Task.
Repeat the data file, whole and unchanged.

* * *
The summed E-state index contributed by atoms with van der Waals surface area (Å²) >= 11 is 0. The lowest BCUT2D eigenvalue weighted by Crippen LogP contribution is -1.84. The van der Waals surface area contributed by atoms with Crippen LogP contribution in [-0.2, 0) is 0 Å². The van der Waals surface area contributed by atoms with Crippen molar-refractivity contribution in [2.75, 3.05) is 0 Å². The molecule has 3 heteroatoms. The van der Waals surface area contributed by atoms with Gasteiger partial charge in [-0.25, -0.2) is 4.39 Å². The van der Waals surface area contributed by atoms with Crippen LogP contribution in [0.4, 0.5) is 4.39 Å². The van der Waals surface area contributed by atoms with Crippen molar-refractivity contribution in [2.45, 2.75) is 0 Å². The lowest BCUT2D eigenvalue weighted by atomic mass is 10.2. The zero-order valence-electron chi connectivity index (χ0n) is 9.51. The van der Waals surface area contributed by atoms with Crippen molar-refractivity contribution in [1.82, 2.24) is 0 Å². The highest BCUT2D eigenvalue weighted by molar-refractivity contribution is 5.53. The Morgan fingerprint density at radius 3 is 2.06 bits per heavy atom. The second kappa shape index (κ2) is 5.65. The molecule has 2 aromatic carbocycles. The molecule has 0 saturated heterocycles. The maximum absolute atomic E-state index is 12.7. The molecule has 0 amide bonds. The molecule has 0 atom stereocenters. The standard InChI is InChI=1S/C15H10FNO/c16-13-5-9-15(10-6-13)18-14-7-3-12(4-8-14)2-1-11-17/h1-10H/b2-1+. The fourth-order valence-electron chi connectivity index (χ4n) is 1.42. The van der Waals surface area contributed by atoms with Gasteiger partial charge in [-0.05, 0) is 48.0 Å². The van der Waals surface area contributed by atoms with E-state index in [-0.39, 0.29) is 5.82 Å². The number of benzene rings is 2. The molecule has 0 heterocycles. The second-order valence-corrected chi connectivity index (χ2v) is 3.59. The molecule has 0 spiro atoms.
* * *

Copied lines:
The summed E-state index contributed by atoms with van der Waals surface area (Å²) >= 11 is 0. The lowest BCUT2D eigenvalue weighted by Crippen LogP contribution is -1.84. The van der Waals surface area contributed by atoms with Crippen LogP contribution in [-0.2, 0) is 0 Å². The van der Waals surface area contributed by atoms with Crippen molar-refractivity contribution in [2.75, 3.05) is 0 Å². The molecule has 3 heteroatoms. The van der Waals surface area contributed by atoms with Gasteiger partial charge in [-0.25, -0.2) is 4.39 Å². The van der Waals surface area contributed by atoms with Crippen LogP contribution in [0.4, 0.5) is 4.39 Å². The van der Waals surface area contributed by atoms with Crippen molar-refractivity contribution in [2.45, 2.75) is 0 Å². The lowest BCUT2D eigenvalue weighted by atomic mass is 10.2. The zero-order valence-electron chi connectivity index (χ0n) is 9.51. The van der Waals surface area contributed by atoms with Crippen molar-refractivity contribution in [1.82, 2.24) is 0 Å². The highest BCUT2D eigenvalue weighted by molar-refractivity contribution is 5.53. The Morgan fingerprint density at radius 3 is 2.06 bits per heavy atom. The second kappa shape index (κ2) is 5.65. The molecule has 2 aromatic carbocycles. The molecule has 0 saturated heterocycles. The maximum absolute atomic E-state index is 12.7. The molecule has 0 amide bonds. The molecule has 0 atom stereocenters. The standard InChI is InChI=1S/C15H10FNO/c16-13-5-9-15(10-6-13)18-14-7-3-12(4-8-14)2-1-11-17/h1-10H/b2-1+. The fourth-order valence-electron chi connectivity index (χ4n) is 1.42. The van der Waals surface area contributed by atoms with Gasteiger partial charge in [-0.05, 0) is 48.0 Å². The van der Waals surface area contributed by atoms with E-state index in [-0.39, 0.29) is 5.82 Å². The number of benzene rings is 2. The molecule has 0 heterocycles. The second-order valence-corrected chi connectivity index (χ2v) is 3.59. The molecule has 0 spiro atoms.